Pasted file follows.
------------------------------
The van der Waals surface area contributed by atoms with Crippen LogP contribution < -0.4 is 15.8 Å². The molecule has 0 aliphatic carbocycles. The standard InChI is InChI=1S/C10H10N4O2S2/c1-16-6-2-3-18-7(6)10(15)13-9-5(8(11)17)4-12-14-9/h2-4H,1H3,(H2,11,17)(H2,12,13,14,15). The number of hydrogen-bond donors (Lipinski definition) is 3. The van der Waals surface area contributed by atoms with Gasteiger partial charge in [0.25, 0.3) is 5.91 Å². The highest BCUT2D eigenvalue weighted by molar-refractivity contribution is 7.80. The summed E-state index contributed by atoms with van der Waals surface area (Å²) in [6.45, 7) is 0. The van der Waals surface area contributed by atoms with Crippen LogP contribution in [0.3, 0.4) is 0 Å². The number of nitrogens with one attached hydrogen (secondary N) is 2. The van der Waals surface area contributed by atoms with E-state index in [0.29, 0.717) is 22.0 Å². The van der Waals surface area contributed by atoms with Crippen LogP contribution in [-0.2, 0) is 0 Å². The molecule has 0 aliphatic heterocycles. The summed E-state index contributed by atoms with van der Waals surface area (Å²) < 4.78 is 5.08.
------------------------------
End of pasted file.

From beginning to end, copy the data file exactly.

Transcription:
The van der Waals surface area contributed by atoms with Crippen LogP contribution < -0.4 is 15.8 Å². The molecule has 0 aliphatic carbocycles. The standard InChI is InChI=1S/C10H10N4O2S2/c1-16-6-2-3-18-7(6)10(15)13-9-5(8(11)17)4-12-14-9/h2-4H,1H3,(H2,11,17)(H2,12,13,14,15). The number of hydrogen-bond donors (Lipinski definition) is 3. The van der Waals surface area contributed by atoms with Gasteiger partial charge in [0.25, 0.3) is 5.91 Å². The highest BCUT2D eigenvalue weighted by molar-refractivity contribution is 7.80. The summed E-state index contributed by atoms with van der Waals surface area (Å²) in [6.45, 7) is 0. The van der Waals surface area contributed by atoms with Crippen LogP contribution in [0.3, 0.4) is 0 Å². The number of nitrogens with one attached hydrogen (secondary N) is 2. The van der Waals surface area contributed by atoms with E-state index in [0.29, 0.717) is 22.0 Å². The van der Waals surface area contributed by atoms with Crippen LogP contribution in [-0.2, 0) is 0 Å². The molecule has 0 aliphatic heterocycles. The summed E-state index contributed by atoms with van der Waals surface area (Å²) < 4.78 is 5.08.